Soil is a dirty word. Pejorative even. Soiled clothes; soiled himself; soiled reputation. Usually washed clean with water. Both soil and water are vital for growing food, hence fundamental for life, but Australia is the poorest continent for both.
As you might expect, given our old degraded soils and high levels of drought, Australian design is renowned for many responses to these issues, think water tanks or Permaculture. Less well known is a pioneering system to improve both, called Keyline design.
In a period when talk of soil conservation held sway, thought of by scientists such as Dr H. H. Bennett as a resource which only declined and not replaced, Australian inventor P.A. Yeomans developed ‘Keyline’ - a two-part system to reverse the idea: to make more soil. The idea is deceptively simple: open up the soil with particular deep ploughing, and then control water flows into those furrows.
Percival Alfred Yeomans was born in 1905 and trained as a mining engineer and gold assayer, and in practice developed a keen sense of hydrology, as well as designing equipment for his engineering work. When his brother-in-law, a farmer, died in a grass fire Yeomans assumed the management of a large tract of land that he named Nevallan in NSW.
Wanting to improve the farming he came to understand the value of promoting the growth of more soil deep down without fertilisers. This is quite different to the usual tradition of turning the soil over, exposing more minerals to the air, but eventually depleting the whole of the soil of its value.
Instead the Keyline system leaves the upper layers of soil intact and makes fresh quality soil from the inert, poor quality soils below. This it does using single deep plough, developed from the American idea of a ‘chisel plow’, into a narrow tine to pull the soil apart without turning over the topsoil. The narrow and deep incisions induce water and air deep into the ploughed soil where, together with organic material, it quickly improves.
But how to get the sparse water into those newly created furrows? This is where the most ingenious second part of the Keyline system comes in, making water appear to run uphill.
On a farm, water will run down from a ridge to the gully at right angles to the contour, increasing in speed and energy causing erosion and degrading the area. Ploughing along the contour will only increase the damage. In the Keyline system a point is picked between the steep and shallower parts of a valley called the ‘Key Point’. A contour is established from that point known as the Keyline. Deep plough lines run parallel to that contour, higher up the slope.
Those parallel cuts will increasingly run out and slightly down towards the ridges, the water being channelled by gravity into areas where the least amount of water normally gathers. The water that falls near the valley, normally forming a stream, now runs to the ridge, seemingly uphill.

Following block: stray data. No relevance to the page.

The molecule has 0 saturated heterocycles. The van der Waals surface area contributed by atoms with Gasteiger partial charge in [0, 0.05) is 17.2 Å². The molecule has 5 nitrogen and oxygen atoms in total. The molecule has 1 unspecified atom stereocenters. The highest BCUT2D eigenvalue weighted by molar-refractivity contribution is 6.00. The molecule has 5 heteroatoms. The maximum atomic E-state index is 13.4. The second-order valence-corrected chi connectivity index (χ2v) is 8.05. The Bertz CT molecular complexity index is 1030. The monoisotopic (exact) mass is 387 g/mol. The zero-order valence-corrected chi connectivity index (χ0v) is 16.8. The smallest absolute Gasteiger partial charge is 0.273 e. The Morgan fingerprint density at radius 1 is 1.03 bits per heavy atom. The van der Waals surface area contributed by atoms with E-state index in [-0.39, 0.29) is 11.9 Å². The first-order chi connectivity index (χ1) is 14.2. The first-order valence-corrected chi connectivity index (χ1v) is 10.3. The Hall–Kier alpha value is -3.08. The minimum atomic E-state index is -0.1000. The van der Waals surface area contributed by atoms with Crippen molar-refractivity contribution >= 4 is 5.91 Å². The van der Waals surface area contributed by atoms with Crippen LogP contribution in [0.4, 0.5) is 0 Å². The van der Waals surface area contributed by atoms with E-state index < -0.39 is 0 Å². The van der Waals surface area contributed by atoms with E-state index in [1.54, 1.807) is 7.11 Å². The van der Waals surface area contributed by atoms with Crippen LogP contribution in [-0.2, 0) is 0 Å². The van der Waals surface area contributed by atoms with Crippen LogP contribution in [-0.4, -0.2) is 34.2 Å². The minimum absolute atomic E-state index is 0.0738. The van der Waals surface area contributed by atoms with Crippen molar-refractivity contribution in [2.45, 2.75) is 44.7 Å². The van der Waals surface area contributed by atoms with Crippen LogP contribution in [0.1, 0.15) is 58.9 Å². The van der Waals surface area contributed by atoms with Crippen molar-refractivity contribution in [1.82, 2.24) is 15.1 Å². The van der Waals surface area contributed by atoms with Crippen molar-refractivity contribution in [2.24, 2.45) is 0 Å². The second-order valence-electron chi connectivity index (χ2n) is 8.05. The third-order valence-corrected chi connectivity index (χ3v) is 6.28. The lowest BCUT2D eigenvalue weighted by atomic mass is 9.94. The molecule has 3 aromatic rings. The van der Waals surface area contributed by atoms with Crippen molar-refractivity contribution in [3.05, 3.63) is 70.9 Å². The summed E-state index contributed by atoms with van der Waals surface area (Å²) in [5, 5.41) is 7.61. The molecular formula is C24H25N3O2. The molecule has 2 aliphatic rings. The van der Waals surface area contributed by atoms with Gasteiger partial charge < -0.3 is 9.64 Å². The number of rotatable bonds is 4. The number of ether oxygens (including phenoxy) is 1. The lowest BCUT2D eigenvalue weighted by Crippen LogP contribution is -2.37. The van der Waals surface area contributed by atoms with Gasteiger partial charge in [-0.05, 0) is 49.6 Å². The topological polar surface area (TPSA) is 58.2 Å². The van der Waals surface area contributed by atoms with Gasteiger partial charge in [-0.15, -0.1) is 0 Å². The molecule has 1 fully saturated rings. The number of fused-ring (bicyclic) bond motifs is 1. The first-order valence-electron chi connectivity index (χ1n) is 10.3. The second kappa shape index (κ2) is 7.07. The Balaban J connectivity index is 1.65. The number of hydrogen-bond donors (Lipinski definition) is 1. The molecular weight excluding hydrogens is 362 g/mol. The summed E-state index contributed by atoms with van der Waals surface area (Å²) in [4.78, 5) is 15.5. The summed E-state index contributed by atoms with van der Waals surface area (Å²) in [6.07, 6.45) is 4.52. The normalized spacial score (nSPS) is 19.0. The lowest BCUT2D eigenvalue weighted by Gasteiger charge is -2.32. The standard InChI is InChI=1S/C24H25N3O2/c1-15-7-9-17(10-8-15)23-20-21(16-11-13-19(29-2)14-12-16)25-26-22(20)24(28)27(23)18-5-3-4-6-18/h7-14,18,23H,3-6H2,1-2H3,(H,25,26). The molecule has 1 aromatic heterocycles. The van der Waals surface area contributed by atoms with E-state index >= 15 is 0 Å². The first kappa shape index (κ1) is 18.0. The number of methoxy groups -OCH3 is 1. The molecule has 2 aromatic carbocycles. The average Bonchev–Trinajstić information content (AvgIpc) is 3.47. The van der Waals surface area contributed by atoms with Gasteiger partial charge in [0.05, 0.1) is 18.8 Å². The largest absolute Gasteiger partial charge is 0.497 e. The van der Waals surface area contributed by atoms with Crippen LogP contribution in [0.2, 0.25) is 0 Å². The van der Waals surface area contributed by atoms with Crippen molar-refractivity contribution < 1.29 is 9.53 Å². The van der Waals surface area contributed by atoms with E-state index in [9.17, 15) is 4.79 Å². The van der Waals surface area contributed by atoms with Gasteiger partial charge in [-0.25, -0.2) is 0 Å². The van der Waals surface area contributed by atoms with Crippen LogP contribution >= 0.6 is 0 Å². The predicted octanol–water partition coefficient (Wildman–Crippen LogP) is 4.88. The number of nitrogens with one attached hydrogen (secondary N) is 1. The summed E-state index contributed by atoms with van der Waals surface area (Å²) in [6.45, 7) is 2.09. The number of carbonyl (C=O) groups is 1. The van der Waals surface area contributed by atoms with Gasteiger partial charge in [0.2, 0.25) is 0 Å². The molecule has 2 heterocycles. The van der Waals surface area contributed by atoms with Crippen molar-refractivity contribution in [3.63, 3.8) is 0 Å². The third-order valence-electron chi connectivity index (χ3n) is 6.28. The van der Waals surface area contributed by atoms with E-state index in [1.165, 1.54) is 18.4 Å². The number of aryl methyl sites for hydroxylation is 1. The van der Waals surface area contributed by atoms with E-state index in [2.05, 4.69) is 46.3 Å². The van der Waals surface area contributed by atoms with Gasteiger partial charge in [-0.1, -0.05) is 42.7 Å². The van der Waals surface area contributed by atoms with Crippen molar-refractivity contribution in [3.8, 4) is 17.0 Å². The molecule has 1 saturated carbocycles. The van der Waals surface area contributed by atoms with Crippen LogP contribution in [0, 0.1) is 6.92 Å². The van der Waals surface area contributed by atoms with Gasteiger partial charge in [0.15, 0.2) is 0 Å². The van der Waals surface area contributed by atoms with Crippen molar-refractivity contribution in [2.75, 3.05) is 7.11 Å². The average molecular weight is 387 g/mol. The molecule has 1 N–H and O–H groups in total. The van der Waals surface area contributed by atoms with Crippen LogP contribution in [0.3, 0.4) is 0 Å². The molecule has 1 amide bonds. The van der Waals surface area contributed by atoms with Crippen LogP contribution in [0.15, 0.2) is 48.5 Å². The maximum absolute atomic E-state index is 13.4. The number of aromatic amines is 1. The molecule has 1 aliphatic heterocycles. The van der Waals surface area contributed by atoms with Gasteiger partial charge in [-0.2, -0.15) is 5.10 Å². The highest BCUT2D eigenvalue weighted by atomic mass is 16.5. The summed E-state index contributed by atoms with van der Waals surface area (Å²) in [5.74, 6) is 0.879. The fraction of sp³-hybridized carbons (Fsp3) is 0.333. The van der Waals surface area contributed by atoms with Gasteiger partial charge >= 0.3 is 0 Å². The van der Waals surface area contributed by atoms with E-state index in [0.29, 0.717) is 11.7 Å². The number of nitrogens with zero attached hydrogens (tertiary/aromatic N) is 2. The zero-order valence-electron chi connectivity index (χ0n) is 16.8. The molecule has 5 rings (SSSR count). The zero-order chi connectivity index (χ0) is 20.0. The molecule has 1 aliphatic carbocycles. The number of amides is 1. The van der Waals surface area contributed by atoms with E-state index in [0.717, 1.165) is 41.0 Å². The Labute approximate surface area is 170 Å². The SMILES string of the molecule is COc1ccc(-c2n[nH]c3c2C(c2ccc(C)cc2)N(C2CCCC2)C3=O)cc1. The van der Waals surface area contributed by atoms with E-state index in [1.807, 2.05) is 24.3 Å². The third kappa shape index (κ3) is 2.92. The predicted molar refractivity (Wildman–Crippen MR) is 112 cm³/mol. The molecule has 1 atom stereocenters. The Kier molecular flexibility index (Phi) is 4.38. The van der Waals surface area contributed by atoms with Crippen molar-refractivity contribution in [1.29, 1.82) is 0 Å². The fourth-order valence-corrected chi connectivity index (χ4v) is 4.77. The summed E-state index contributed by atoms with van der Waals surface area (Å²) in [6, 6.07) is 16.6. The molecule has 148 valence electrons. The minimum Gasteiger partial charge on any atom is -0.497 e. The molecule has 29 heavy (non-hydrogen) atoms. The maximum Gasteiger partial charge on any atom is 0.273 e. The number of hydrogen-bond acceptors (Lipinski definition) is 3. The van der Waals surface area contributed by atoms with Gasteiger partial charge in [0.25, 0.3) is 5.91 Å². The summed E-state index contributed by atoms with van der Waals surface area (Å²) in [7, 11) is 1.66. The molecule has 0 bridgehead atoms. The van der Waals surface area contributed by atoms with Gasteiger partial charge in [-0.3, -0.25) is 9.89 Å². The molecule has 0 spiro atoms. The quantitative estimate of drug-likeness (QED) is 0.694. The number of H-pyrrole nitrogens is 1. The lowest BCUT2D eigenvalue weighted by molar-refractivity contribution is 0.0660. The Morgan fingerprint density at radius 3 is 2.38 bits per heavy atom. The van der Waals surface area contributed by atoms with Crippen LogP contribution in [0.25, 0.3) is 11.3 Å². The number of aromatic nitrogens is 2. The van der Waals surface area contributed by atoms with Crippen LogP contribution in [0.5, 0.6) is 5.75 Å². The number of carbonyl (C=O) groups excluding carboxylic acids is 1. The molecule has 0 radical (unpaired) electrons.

This has three beneficial effects; firstly, it slows down the run of the water, reducing erosion; secondly, it distributes water more evenly over the land, particularly into areas which normally have less water penetrating into the soil from rainfall; and thirdly, along the Keyline contour, it allows the water to enter the soil, together with air, to promote extra depth of soil.
In this system the ideal position for dams is along the Keyline contour, much higher than the usual position, so a series of small dams holding water, ensuring a constant water supply can be that can be then fed down the furrows in drier times.
Yeomans not only invented the idea of Keyline, but a number of designs to go with it, notably the Yeomans Plow, and the Bunyip, a type of level to assist in establishing the Keyline. He also had a few ‘bon mots’ including that one should “feed the soil, not the plants” and “plan the work and then work the plan”.
Yeomans’ ideas have been carried on since his death in 1984. His sons Ken and Allan promote the work, the latter publishing a book called ‘Priority One’ in 2005, carrying the ideas forward into 21st century issues of climate change and food security. His concepts underpin much of author David Holmgren’s (and Bill Mollison’s) early research for the far more well-known system of Permaculture.
Now expounded in more than 120 books, Permaculture is now seen as absolutely essential in mitigating climate change, capturing more CO2 into the soil, promoting more organic farming, with better quality soils, and therefore better and more easily produced food, with less need for artificial fertilizers.
P. A. Yeomans should be far better known than he is. Throughout his life he was considered somewhat of a crank, even though University of Sydney undertook research that established the veracity of his claims for the system, and Keyline Design is now part of the agricultural course curriculum of university and colleges; and has been adopted by farmers around the world.
Although he received the Prince Phillip Design Award in 1974, he never received an Australian Honour, particularly poignant given the recent awards to careerists for just doing their job, or worse, politicians whose work has been so counterproductive. As we strive in Australia to make better soils and use our limited water better, P. A. Yeomans work will become increasingly appreciated.
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